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Haitian Cardinal Langlois injured, bishop’s residence collapsed, priest killed, as church assesses damage from Haiti quake

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The destroyed Immaculate Conception Church is pictured in Les Anglais, Haiti, Aug. 14, 2021, after a magnitude 7.2 earthquake. At least 18 people were reported killed in the church. (CNS photo/courtesy AVSI)

LES CAYES, Haiti  — The magnitude 7.2 earthquake that struck Haiti collapsed the bishop’s residence in Les Cayes, killing one priest, leaving one missing and injuring Cardinal Chibly Langlois.

Father Emile Beldor died of his injuries after the Aug. 14 quake. Father Jean-Antoine Coulanges is reported missing. Cardinal Langlois sustained arm and leg injuries; church sources say his life is not in danger.

Voice of America reported that 18 people, assembled for a baptism, were killed in Immaculate Conception Parish church of Les Anglais.

The Haitian civil protection service reported late Aug. 15 that nearly 1,300 people had been killed, more than 5,700 were injured and more than 30,250 families needed shelter. Those numbers were expected to rise as a tropical depression headed toward the island. The civil protection agency warned people to expect strong winds, landslides and flooding in addition to heavy rain and rough seas.

At the Vatican Aug. 15, Pope Francis expressed his condolences and closeness to the Haitian people.

“While I lift up my prayer to the Lord for the victims, I extend my word of encouragement to the survivors, hoping that the interest of the international community to help might move toward them,” the pope said during his Angelus address. Leading pilgrims in praying a “Hail Mary” for Haiti, the pope prayed that the “solidarity of all alleviate the consequences of the tragedy.”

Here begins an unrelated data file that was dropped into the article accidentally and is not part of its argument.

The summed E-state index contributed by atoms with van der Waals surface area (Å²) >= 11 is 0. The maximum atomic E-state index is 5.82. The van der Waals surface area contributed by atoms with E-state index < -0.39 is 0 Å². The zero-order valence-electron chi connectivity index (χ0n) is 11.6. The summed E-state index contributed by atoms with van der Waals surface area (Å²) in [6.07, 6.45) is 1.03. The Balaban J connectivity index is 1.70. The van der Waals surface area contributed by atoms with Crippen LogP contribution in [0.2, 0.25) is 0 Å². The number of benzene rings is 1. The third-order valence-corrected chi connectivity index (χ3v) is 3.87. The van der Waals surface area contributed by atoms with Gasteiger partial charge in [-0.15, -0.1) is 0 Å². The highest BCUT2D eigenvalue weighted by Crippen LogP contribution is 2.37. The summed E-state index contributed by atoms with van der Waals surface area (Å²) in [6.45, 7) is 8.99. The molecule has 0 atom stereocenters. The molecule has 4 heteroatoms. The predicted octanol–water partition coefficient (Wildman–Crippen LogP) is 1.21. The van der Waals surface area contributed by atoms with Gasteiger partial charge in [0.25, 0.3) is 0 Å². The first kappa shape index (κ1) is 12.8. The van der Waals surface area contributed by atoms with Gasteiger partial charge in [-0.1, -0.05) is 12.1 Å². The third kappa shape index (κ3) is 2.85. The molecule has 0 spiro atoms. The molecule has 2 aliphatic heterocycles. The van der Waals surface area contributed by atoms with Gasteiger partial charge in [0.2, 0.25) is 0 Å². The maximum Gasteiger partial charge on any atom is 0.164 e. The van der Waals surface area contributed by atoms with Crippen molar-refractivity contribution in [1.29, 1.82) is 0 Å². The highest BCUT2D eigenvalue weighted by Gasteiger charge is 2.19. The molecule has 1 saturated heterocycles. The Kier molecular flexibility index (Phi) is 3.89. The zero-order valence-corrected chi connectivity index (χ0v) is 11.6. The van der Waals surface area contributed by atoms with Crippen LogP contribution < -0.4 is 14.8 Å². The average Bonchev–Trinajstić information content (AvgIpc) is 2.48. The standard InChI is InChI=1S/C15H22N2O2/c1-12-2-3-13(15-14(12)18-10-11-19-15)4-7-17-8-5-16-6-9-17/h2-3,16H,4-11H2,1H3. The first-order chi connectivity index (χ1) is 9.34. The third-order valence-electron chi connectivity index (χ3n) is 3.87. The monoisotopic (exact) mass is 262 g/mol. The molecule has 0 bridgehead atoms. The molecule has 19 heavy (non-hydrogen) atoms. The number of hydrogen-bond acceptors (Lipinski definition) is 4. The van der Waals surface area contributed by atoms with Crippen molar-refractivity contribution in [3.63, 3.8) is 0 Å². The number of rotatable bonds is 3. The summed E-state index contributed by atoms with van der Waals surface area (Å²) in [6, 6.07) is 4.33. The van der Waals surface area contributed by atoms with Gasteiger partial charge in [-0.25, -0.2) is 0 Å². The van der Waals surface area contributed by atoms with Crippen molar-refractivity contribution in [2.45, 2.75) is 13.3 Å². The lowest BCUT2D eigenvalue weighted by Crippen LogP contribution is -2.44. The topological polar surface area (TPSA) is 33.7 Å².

[How you can help the victims of the earthquake in Haiti]

Bishop Joseph Gontrand Décoste of Jérémie also called on the international Catholic community for help to rebuild. The diocesan cathedral’s roof was ripped off for the second time in less than five years.

“The population is desperate and beleaguered. They are sleeping outside under the trees, in open public spaces, to protect themselves from aftershocks arriving every few hours,” Bishop Décoste told Vatican News a few hours after the earthquake struck, damaging road infrastructure and effectively cutting off the area from the rest of the country.

“We are in distress. We are counting on your solidarity, your proximity.”

“On this day when we celebrate the Assumption of the Blessed Virgin Mary, we ask her to sow hope in the heart of a people so harshly tried by this powerful earthquake,” Bishop Décoste said.

Shortly after the news of the quake, Archbishop José H. Gomez of Los Angeles, president of the U.S. Conference of Catholic Bishops, urged people to help by contributing to Catholic Relief Services, the U.S. bishops’ relief and development agency. CRS works in Haiti and partners with Caritas, the international umbrella organization for the church’s charitable agencies. He also offered prayers for those who had lost loved ones.

“We offer our prayers to Archbishop Launay Saturné, president of the bishops’ conference of Haiti, and to all those who tirelessly serve the faith communities in Haiti. We stand in solidarity with the church in Haiti,” Archbishop Gomez said.

In just the Diocese of Jérémie, the Catholic charitable agency Caritas reported the total destruction of the parish church in Corail.

In Les Cayes, next door to the bishop’s residence, the Catholic radio station was unharmed, but the Sacred Heart Parish Church, also in Les Cayes, was destroyed.

Further south, on the dusty road that leads toward the westernmost point of the island at Anse d’Hainault, a deep fissure in the road at Port-à-Piment cut off the remote region from the rest of the country. Other church structures were reported damaged, including Our Lady of the Rosary Church in Port-à-Piment and a dispensary in the neighboring town of Roche-à-Bateau.

In Cavaillon, northeast of Les Cayes, the parish church of Our Lady of Perpetual Help was destroyed, as were the town hall and the police station.

St. Anne’s Church in Anse-à-Veau was also severely damaged, and St. Peter’s Church in Barraderes collapsed.